Introduction
The fundamental theorem of arithmetic describes the structure of the multi-
plicative group Q x of the field Q of rational numbers as a direct sum
Qx
^
(Z/2)
0 0 Z.
p prime
Namely, a non-zero rational number a has a unique decomposition a = ± YlpPVp(a\
where the exponents vp(a) are integers and are zero for all but finitely many primes
p. This very basic fact brings together the three main objects studied in this book:
multiplicative groups of fields, valuations, and orderings. In fact, as we shall see
later on, the maps vp are all non-trivial valuations on Q, and the ± sign corresponds
to its unique ordering.
The attempts to generalize the fundamental theorem of arithmetic to arbitrary
number fields F led to the creation of algebraic number theory. Of course, to make
such a generalization possible, one had to modify the mathematical language used.
The right generalization of both the notion of a prime number as well as of the ±
sign turned out to be that of an absolute value: a map | | from F to the non-negative
real numbers such that \x\ = 0 if and only if x 0, and such that
\x-y\ = \x\ \y\ and \x + y\ \x\ + \y\
for all x,y in F. For instance, on Q the usual ordering gives an absolute value
| |oo in the standard way, and each map vp as above gives the p-adic absolute value
\x\p =
l/pvp(x\
For the p-adic absolute value | | = | \p the triangle inequality can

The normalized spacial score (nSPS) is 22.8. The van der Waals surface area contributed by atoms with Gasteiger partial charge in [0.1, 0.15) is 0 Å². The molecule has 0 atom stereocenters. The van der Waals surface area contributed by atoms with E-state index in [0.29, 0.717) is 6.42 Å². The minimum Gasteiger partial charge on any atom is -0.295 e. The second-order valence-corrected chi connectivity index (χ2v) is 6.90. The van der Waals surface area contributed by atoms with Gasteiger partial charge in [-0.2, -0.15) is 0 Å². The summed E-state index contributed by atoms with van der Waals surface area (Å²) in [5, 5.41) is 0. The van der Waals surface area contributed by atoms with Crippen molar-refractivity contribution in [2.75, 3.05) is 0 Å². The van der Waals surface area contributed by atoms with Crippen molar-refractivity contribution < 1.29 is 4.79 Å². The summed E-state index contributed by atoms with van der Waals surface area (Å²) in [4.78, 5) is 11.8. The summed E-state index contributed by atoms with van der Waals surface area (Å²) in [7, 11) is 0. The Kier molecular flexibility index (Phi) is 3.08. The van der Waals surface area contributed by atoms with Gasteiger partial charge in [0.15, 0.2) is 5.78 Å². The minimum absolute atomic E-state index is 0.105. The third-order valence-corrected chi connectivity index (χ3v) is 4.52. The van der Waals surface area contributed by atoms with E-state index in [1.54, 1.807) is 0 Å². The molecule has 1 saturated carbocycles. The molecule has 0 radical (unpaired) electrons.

be strengthened to the so-called ultrametric inequality
\x + y\ mix{\x\,\y\}.
Absolute values having this stronger property are called non-Archimedean, the
rest being referred to as Archimedean. Using these concepts it was possible to
develop one of the most beautiful branches of algebraic number theory: the so-
called ramification theory, which describes the behavior of absolute values under
field extensions, and especially their reflection in Galois groups.
At this point, it was natural to ask for a generalization of this theory to arbitrary
fields F. Unfortunately, the notion of an absolute value, which was satisfactory
in the number field case, is inadequate in general, so better concepts had to be
found. The right substitute for the notion of an Archimedean absolute value has
been systematically developed by E. Artin and O. Schreier in the late 1920s ([Ar],
[ASl], [AS2]), following an earlier work by Hilbert: this is the notion of an ordering
on F, i.e., an additively closed subgroup P of the multiplicative group F x of F
(standing for the set of "positive" elements) such that Fx = P U P.
ix
Previous Page Next Page